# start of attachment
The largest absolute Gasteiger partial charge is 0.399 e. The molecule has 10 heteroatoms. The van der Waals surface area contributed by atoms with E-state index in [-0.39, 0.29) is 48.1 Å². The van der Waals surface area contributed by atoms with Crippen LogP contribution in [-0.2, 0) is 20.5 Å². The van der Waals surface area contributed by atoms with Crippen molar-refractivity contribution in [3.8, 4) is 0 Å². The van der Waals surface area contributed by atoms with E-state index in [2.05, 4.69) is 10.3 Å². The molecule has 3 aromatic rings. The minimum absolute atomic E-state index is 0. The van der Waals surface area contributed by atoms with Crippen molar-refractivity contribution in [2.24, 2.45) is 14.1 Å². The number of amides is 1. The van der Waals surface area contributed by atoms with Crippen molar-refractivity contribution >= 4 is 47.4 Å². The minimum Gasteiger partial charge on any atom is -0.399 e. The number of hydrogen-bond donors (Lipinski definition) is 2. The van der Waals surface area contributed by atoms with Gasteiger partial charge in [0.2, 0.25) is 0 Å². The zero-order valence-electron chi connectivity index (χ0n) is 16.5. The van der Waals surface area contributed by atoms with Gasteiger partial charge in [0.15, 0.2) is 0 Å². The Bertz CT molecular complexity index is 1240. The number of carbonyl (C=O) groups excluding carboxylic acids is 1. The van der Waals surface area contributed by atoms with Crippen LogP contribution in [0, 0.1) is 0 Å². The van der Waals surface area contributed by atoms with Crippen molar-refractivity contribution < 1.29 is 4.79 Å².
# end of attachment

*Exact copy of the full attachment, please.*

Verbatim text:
The largest absolute Gasteiger partial charge is 0.399 e. The molecule has 10 heteroatoms. The van der Waals surface area contributed by atoms with E-state index in [-0.39, 0.29) is 48.1 Å². The van der Waals surface area contributed by atoms with Crippen LogP contribution in [-0.2, 0) is 20.5 Å². The van der Waals surface area contributed by atoms with Crippen molar-refractivity contribution in [3.8, 4) is 0 Å². The van der Waals surface area contributed by atoms with E-state index in [2.05, 4.69) is 10.3 Å². The molecule has 3 aromatic rings. The minimum absolute atomic E-state index is 0. The van der Waals surface area contributed by atoms with Crippen molar-refractivity contribution in [2.24, 2.45) is 14.1 Å². The number of amides is 1. The van der Waals surface area contributed by atoms with Crippen molar-refractivity contribution >= 4 is 47.4 Å². The minimum Gasteiger partial charge on any atom is -0.399 e. The number of hydrogen-bond donors (Lipinski definition) is 2. The van der Waals surface area contributed by atoms with Gasteiger partial charge in [0.2, 0.25) is 0 Å². The zero-order valence-electron chi connectivity index (χ0n) is 16.5. The van der Waals surface area contributed by atoms with Gasteiger partial charge in [0.15, 0.2) is 0 Å². The Bertz CT molecular complexity index is 1240. The number of carbonyl (C=O) groups excluding carboxylic acids is 1. The van der Waals surface area contributed by atoms with Crippen LogP contribution in [0, 0.1) is 0 Å². The van der Waals surface area contributed by atoms with Crippen molar-refractivity contribution < 1.29 is 4.79 Å².